The Register-Herald, Beckley, West Virginia

Editorials

September 13, 2008

MSHA’s focus on drug, alcohol abuse in mines misplaced

guest column

Working alongside someone who is impaired by drugs or alcohol on the job is not an experience any of us want to have. That is especially true for those who are employed in dangerous occupations like coal mining.

Let me be very clear: The United Mine Workers of America does not want anyone who is under the influence of drugs or alcohol working in America’s coal mines. Our members do not want to work next to an impaired individual, because lives are at stake.

That is why we have worked with many of the companies where we represent workers as they have implemented drug and alcohol testing programs, most recently with Foundation Coal and Consol Energy earlier this year. Those two companies joined the dozens of other coal companies that already have drug and alcohol testing programs in place, including many in West Virginia.

We took these steps because we remain committed to creating the safest and healthiest possible environments in America’s coal mines, and that can’t happen when workers are impaired.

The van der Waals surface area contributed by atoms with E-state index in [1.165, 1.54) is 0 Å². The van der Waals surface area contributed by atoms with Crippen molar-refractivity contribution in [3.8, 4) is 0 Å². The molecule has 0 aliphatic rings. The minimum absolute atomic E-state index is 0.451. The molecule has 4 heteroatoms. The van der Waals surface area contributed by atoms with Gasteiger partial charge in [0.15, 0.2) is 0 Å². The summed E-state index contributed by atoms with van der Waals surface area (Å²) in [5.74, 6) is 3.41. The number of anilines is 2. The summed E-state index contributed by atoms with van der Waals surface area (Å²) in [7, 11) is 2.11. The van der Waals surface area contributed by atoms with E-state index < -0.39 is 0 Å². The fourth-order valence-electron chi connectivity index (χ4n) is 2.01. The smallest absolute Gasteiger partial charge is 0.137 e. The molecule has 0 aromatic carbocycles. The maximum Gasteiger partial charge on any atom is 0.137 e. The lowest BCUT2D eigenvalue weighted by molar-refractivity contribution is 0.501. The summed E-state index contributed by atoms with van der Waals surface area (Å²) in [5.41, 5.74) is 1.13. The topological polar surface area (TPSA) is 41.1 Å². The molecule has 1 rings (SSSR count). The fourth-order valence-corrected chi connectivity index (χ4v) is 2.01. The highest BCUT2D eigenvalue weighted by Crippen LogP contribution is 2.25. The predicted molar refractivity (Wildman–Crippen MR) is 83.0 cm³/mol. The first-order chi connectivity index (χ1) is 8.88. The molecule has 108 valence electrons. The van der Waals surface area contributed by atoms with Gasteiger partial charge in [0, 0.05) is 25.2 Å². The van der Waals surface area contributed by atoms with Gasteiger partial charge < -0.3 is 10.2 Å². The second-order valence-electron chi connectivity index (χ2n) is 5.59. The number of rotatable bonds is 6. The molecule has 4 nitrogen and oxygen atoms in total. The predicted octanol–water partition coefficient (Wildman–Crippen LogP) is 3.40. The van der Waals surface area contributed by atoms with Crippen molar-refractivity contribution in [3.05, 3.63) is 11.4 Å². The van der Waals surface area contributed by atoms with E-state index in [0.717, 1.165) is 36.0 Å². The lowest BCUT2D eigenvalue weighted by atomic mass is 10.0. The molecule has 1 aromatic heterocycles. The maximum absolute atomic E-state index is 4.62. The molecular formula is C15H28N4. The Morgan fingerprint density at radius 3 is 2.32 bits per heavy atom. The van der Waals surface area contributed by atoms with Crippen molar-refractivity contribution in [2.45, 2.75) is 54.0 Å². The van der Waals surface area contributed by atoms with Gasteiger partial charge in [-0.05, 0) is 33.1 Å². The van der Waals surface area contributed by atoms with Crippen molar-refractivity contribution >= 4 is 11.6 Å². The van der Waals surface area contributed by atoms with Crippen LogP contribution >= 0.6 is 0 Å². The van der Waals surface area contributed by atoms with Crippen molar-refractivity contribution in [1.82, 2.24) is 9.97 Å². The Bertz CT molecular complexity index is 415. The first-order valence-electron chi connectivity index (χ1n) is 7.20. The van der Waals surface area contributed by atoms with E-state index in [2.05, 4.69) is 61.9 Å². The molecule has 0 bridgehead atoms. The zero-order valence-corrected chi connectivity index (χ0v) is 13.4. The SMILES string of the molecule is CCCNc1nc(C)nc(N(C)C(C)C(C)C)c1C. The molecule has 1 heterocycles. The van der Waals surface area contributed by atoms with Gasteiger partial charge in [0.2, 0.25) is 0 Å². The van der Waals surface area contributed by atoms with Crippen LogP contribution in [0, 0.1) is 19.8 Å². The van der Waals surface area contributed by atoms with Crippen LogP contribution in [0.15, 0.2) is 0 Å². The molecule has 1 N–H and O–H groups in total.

The fact is, the vast majority of coal miners already are tested for drugs and alcohol. Most coal companies have already implemented testing programs, and more are on the way. By the federal Mine Safety and Health Administration’s own data, 80 percent of coal miners already have to pass pre-employment drug and alcohol screening tests. Seventy-five percent of miners are subject to random testing by their employers, and under current regulations all miners who are working in a section of a mine where a safety incident occurs can automatically be tested for drugs and alcohol.

One could argue that coal miners are already tested for drugs and alcohol at higher rates that any other group of industrial workers in America. Yet reading some of the commentary on this issue, one would think that drug and alcohol abuse in our nation’s coal mines is running rampant. The facts simply don’t support that suggestion.

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